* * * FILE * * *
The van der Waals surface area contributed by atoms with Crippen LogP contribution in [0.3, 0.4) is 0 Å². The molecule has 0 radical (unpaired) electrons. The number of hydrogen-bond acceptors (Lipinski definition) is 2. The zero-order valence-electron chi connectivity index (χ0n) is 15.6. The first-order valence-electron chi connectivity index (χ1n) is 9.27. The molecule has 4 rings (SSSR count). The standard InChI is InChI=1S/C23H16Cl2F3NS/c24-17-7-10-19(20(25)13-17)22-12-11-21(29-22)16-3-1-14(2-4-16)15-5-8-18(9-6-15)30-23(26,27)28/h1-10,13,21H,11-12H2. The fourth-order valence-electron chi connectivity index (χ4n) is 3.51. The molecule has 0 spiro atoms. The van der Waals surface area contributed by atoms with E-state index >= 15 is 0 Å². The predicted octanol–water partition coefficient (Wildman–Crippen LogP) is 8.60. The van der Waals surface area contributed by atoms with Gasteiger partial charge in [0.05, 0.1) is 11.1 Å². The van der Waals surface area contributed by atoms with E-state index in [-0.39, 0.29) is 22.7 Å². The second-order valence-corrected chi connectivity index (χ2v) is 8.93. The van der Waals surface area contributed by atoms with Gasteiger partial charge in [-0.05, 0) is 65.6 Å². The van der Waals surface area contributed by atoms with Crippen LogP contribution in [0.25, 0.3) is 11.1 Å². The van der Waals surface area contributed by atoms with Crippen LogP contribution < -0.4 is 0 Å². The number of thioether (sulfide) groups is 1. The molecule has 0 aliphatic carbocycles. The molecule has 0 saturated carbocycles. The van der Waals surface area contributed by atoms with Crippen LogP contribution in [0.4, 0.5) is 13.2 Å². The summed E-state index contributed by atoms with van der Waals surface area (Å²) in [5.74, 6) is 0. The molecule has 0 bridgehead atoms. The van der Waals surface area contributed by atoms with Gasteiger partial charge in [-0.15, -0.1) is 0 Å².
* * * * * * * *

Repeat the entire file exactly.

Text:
The van der Waals surface area contributed by atoms with Crippen LogP contribution in [0.3, 0.4) is 0 Å². The molecule has 0 radical (unpaired) electrons. The number of hydrogen-bond acceptors (Lipinski definition) is 2. The zero-order valence-electron chi connectivity index (χ0n) is 15.6. The first-order valence-electron chi connectivity index (χ1n) is 9.27. The molecule has 4 rings (SSSR count). The standard InChI is InChI=1S/C23H16Cl2F3NS/c24-17-7-10-19(20(25)13-17)22-12-11-21(29-22)16-3-1-14(2-4-16)15-5-8-18(9-6-15)30-23(26,27)28/h1-10,13,21H,11-12H2. The fourth-order valence-electron chi connectivity index (χ4n) is 3.51. The molecule has 0 spiro atoms. The van der Waals surface area contributed by atoms with E-state index >= 15 is 0 Å². The predicted octanol–water partition coefficient (Wildman–Crippen LogP) is 8.60. The van der Waals surface area contributed by atoms with Gasteiger partial charge in [0.05, 0.1) is 11.1 Å². The van der Waals surface area contributed by atoms with E-state index in [-0.39, 0.29) is 22.7 Å². The second-order valence-corrected chi connectivity index (χ2v) is 8.93. The van der Waals surface area contributed by atoms with Gasteiger partial charge in [-0.05, 0) is 65.6 Å². The van der Waals surface area contributed by atoms with Crippen LogP contribution in [0.25, 0.3) is 11.1 Å². The van der Waals surface area contributed by atoms with Crippen LogP contribution < -0.4 is 0 Å². The number of thioether (sulfide) groups is 1. The molecule has 0 aliphatic carbocycles. The molecule has 0 saturated carbocycles. The van der Waals surface area contributed by atoms with Crippen LogP contribution in [0.4, 0.5) is 13.2 Å². The summed E-state index contributed by atoms with van der Waals surface area (Å²) in [5.74, 6) is 0. The molecule has 0 bridgehead atoms. The van der Waals surface area contributed by atoms with Gasteiger partial charge in [-0.15, -0.1) is 0 Å².